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    DOWNLOAD — Free Version All good things must come to an end. After 17 years as a pioneer in online radio and podcasting, this was the final original episode of The Tech Night Owl LIVE. For this show, we’ve gathered some of our favorite guests to reminisce and talk about the present and the near-future of or favorite fruit company, Apple Inc.

    Guests for this very special episode include tech commentator and publisher Adam Engst, Editor and Publisher of TidBITS, outspoken veteran tech commentator Peter Cohen, cutting-edge commentator and podcaster Kirk McElhearn.

    Click to hear our special wrap-up episode: The Tech Night Owl Live — July 6, 2019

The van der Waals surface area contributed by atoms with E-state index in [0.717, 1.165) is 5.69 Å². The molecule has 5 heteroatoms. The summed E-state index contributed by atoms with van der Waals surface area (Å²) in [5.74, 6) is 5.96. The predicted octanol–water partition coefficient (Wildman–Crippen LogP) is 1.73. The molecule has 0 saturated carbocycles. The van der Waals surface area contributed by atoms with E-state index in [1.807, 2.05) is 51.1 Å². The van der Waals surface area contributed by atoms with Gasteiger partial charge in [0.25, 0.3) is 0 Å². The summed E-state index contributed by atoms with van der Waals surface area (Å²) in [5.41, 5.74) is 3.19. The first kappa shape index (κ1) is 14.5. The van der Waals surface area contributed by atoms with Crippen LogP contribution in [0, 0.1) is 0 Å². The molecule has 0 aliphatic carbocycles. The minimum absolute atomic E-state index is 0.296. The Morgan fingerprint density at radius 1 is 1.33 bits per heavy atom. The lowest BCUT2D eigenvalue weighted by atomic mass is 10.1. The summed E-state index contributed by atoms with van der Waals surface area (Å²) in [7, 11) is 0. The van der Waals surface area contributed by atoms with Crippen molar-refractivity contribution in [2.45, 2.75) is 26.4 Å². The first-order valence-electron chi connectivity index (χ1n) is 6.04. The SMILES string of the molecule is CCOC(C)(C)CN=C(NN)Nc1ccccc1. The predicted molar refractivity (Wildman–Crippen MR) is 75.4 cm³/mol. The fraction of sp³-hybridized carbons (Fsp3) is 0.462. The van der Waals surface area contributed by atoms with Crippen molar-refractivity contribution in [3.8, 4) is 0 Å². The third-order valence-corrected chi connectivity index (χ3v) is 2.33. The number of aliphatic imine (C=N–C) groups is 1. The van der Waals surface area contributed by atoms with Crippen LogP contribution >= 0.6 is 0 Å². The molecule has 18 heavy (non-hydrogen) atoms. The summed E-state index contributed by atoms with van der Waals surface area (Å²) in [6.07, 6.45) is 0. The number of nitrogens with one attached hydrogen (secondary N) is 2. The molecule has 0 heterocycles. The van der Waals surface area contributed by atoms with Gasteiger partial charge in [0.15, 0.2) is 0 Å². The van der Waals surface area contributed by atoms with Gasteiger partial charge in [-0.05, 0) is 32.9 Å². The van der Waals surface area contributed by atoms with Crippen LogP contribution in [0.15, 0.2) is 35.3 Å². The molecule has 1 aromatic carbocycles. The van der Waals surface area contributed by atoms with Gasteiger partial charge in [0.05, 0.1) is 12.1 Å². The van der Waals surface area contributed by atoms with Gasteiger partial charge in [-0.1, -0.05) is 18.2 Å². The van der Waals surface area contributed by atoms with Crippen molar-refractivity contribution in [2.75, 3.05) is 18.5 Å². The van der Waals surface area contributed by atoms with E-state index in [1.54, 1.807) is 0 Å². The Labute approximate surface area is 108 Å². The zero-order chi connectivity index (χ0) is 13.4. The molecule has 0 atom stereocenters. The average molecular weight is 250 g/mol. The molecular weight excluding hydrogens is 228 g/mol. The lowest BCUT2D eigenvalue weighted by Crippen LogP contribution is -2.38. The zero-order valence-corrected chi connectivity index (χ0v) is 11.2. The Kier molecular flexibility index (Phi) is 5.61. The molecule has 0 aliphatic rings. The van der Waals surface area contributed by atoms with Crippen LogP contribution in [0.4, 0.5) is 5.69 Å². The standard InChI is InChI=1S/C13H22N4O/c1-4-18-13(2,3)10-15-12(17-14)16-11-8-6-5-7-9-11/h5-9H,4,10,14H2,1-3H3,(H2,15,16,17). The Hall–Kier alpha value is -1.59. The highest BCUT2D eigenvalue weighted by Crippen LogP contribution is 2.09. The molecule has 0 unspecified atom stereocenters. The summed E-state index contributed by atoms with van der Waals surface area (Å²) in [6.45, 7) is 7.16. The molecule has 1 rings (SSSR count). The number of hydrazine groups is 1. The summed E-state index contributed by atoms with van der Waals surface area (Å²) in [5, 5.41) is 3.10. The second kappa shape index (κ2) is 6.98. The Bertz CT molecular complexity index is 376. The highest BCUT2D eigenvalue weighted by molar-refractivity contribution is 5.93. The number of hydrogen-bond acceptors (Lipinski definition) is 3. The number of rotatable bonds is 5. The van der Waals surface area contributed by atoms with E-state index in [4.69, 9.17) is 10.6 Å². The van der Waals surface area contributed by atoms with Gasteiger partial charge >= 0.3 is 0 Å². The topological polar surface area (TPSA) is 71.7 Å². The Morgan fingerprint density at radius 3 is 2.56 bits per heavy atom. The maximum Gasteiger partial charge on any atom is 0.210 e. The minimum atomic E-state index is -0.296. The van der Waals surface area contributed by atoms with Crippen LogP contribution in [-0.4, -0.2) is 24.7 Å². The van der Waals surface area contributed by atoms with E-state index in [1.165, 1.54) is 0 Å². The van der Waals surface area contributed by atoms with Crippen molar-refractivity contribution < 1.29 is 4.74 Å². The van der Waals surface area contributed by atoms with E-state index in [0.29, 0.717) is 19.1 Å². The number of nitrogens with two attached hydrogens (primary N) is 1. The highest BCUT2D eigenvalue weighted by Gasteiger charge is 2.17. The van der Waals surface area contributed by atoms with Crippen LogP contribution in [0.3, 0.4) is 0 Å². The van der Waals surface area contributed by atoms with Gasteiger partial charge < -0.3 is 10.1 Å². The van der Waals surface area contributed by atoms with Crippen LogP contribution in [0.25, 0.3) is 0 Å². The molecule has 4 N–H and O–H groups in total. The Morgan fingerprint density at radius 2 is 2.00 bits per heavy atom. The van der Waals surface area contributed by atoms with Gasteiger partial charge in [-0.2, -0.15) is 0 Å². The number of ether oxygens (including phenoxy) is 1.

For more episodes, click here to visit the show’s home page.

    Newsletter Issue #1054 — A High-End Audio Attempt on the Cheap

    May 14th, 2024

    Before I get going with this review, I need to explain where I came from when it comes to home audio history. Back in the 1960s, my brother gave me an automatic turntable (make that a record changer), and one speaker. I made it the second speaker for a stereo system cobbled together from my vintage VM tape recorder. Chintzy, yes, but it worked well enough for my modest needs.

    In fact it was the system I used to listen to one of the greatest albums of all time, The Beatles’ “Sgt. Pepper’s Lonely Hearts Club Band.” It seems only yesterday when my wife and I opened a small package containing the album, and give it a spin. At the time, I was actually the morning disk jockey at a country radio station in Tuscumbia, AL. But we didn’t listen to the record at the radio studio; instead, I used my own paltry audio system. Clearly audio quality was not much better than that of a portable radios, but I relied on it for over a decade.